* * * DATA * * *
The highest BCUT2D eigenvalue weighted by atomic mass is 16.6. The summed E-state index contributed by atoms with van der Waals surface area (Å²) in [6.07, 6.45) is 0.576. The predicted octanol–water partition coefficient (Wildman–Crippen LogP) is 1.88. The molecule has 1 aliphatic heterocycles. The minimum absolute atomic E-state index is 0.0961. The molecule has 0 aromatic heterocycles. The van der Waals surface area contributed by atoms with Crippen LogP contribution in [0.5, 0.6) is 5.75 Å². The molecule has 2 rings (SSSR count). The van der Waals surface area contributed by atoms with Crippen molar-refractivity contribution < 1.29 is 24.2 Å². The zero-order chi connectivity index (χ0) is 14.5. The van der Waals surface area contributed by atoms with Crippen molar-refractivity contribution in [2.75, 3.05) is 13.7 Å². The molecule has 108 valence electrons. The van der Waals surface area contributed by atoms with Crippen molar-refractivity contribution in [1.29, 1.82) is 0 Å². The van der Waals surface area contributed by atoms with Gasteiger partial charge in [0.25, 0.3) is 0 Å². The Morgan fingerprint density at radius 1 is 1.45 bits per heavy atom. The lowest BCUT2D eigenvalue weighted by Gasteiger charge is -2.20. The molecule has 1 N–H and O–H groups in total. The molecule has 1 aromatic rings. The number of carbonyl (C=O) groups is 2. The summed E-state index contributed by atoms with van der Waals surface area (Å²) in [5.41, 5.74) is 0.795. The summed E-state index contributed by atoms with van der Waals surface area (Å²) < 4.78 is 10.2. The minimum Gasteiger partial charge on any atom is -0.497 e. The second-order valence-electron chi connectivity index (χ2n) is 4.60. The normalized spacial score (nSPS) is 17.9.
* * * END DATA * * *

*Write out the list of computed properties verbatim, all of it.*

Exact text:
The highest BCUT2D eigenvalue weighted by atomic mass is 16.6. The summed E-state index contributed by atoms with van der Waals surface area (Å²) in [6.07, 6.45) is 0.576. The predicted octanol–water partition coefficient (Wildman–Crippen LogP) is 1.88. The molecule has 1 aliphatic heterocycles. The minimum absolute atomic E-state index is 0.0961. The molecule has 0 aromatic heterocycles. The van der Waals surface area contributed by atoms with Crippen LogP contribution in [0.5, 0.6) is 5.75 Å². The molecule has 2 rings (SSSR count). The van der Waals surface area contributed by atoms with Crippen molar-refractivity contribution < 1.29 is 24.2 Å². The zero-order chi connectivity index (χ0) is 14.5. The van der Waals surface area contributed by atoms with Crippen molar-refractivity contribution in [2.75, 3.05) is 13.7 Å². The molecule has 108 valence electrons. The van der Waals surface area contributed by atoms with Crippen molar-refractivity contribution in [1.29, 1.82) is 0 Å². The van der Waals surface area contributed by atoms with Gasteiger partial charge in [0.25, 0.3) is 0 Å². The Morgan fingerprint density at radius 1 is 1.45 bits per heavy atom. The lowest BCUT2D eigenvalue weighted by Gasteiger charge is -2.20. The molecule has 1 N–H and O–H groups in total. The molecule has 1 aromatic rings. The number of carbonyl (C=O) groups is 2. The summed E-state index contributed by atoms with van der Waals surface area (Å²) in [5.41, 5.74) is 0.795. The summed E-state index contributed by atoms with van der Waals surface area (Å²) < 4.78 is 10.2. The minimum Gasteiger partial charge on any atom is -0.497 e. The second-order valence-electron chi connectivity index (χ2n) is 4.60. The normalized spacial score (nSPS) is 17.9.